When the unruly buddha was a little girl, she wanted to stay up all night. She sat in her family’s backyard and looked up at the moon and the stars, and she thought the heavens’ nightly display was the most magnificent show. Night after night, she sat in the yard and watched the stars move across the sky, the moon work through its phases, and the planets make their looping motions across in the black velvet of the nighttime sky. But she could never force her body to stay awake all night. She’d fall asleep and then wake up a few hours later, her face covered in sun and dew.

The next night, she’d go back out again and see the subtle way the patterns in the sky had changed. The sunset was different, and the stars came up above the horizon at a slightly different time. If she hadn’t been paying attention, she probably wouldn’t have noticed; she probably would’ve thought it was the same as the night before. But the unruly buddha knew better. She thought about how the stars and the moon and the planets obeyed the words of the wise of the sage Goethe: “Do not hurry, do not rest.” They moved across the sky, night after night, never in a particular rush to do so, and never seeming to rest.

The unruly buddha sought to emulate the stars, to be steadfast and unhurrying, always headed forward, never worried about the pace of change and how it compared to others around her.

The days grew longer and the nights shorter, and the hot, humid air began to blow in from the Gulf. The unruly buddha waited for the sun to set, her body showered and pajama’d, her teeth brushed: every scrap and scrape of the day’s play and delight scrubbed away so that she could fully enjoy the star show. As the sky changed from orange to indigo, she sat herself down under the tall pine, her back against its trunk, and she faced east to see which stars would rise first.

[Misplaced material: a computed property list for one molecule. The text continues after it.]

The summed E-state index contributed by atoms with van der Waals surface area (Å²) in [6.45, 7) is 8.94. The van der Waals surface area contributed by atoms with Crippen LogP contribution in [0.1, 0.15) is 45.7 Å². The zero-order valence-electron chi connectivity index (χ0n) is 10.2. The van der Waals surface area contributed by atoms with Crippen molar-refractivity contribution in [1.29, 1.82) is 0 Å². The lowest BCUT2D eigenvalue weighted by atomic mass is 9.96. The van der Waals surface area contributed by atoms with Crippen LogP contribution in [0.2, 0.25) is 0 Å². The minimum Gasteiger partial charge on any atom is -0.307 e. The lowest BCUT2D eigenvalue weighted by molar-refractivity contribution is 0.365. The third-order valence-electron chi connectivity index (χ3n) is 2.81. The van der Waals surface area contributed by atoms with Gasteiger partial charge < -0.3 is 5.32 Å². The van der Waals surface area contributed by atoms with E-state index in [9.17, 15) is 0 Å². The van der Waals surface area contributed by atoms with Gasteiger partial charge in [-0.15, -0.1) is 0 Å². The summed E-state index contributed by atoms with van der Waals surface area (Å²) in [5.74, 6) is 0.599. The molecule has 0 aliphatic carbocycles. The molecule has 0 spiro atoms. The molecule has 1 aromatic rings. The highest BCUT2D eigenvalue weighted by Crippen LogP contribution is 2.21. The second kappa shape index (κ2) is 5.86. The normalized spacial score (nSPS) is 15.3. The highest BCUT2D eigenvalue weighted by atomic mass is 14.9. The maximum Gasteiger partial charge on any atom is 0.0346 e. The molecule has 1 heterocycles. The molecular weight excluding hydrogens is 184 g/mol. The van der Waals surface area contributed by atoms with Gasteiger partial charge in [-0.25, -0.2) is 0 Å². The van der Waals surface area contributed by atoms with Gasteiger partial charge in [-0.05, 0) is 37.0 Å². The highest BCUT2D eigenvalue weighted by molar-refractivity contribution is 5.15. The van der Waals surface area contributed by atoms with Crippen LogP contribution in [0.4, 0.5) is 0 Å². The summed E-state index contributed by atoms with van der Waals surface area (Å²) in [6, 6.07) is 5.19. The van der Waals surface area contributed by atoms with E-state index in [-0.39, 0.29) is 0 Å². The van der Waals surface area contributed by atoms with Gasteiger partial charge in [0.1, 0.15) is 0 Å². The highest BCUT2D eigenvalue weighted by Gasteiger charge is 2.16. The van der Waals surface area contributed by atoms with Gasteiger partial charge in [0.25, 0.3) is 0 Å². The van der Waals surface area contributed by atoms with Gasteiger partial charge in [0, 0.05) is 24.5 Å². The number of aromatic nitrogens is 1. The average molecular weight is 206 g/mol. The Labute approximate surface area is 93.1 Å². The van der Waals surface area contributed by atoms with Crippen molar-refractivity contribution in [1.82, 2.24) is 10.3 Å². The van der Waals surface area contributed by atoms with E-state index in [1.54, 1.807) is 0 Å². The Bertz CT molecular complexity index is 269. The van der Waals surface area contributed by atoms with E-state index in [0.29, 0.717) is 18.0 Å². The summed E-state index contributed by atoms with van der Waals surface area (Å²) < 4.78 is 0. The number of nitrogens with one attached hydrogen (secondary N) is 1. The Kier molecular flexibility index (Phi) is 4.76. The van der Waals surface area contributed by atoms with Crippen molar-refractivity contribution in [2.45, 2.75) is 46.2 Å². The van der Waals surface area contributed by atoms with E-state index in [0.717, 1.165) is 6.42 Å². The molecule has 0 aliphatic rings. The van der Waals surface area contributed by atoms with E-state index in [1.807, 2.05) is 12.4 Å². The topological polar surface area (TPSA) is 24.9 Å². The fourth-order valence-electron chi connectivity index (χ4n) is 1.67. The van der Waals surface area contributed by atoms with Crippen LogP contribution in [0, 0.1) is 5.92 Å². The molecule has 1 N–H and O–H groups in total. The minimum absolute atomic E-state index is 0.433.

But as the stars began to gather, as the night pulled back its curtain, the unruly buddha felt a little sting on her leg. She gave it little thought, but returned her attention to the skies. A few minutes later, however, she felt another and then another. She brushed a dozen or more of these tiny stings aside before she realized that her legs were now able with itchy little bumps. She scratched at them and rubbed at them. She even felt the sting of the sweat on her skin mix with those bumps. But the unruly buddha did her best to keep her attention on the stars.

After a while, her father ventured out into the yard and sat next to her. He asked her what she saw and how she knew which star was which why that one was so bright and this other so dim. The unruly buddha answered his questions. She explained the skies to him. She revealed to him the patterns she found, the characters in the constellations, the way she could predict what would happen next by telling a story.

Her father listened and asked questions and smiled.

As she was telling him about the cat that had just risen and how it was chasing another group of stars that she thought looked very much like a big, beautiful moth, her father slapped at his leg. The unruly buddha was startled and looked over to see him pull his hand away. In the dim light from the window above the kitchen sink, she could see a tiny smudge on his hand. Blood.

“Damn mosquitoes,” her father said. “C’mon, let’s go inside before we get eaten alive out here.”

With a heavy heart, the unruly buddha did as her father told her. She stood up and walked back toward the house. Her father walked alongside her, which always made her feel good because he was big and warm and tried his best to take good care of her. She wanted so badly to stay outside and watch the stars, but her father had said she might be eaten alive, and perhaps that was too high a price to pay for one evening’s entertainment.

They neared the backdoor, and her father put his hand on her back to guide her inside. His strong hand and its gentle touch felt like a warm hug.

But almost immediately, he pulled his hand away.

She looked up at him and saw frustration and annoyance in his eyes.

“Dammit,” he said, “You’ve got tree sap all over your pajamas. Go upstairs and change.”

And the unruly buddha did as she was told.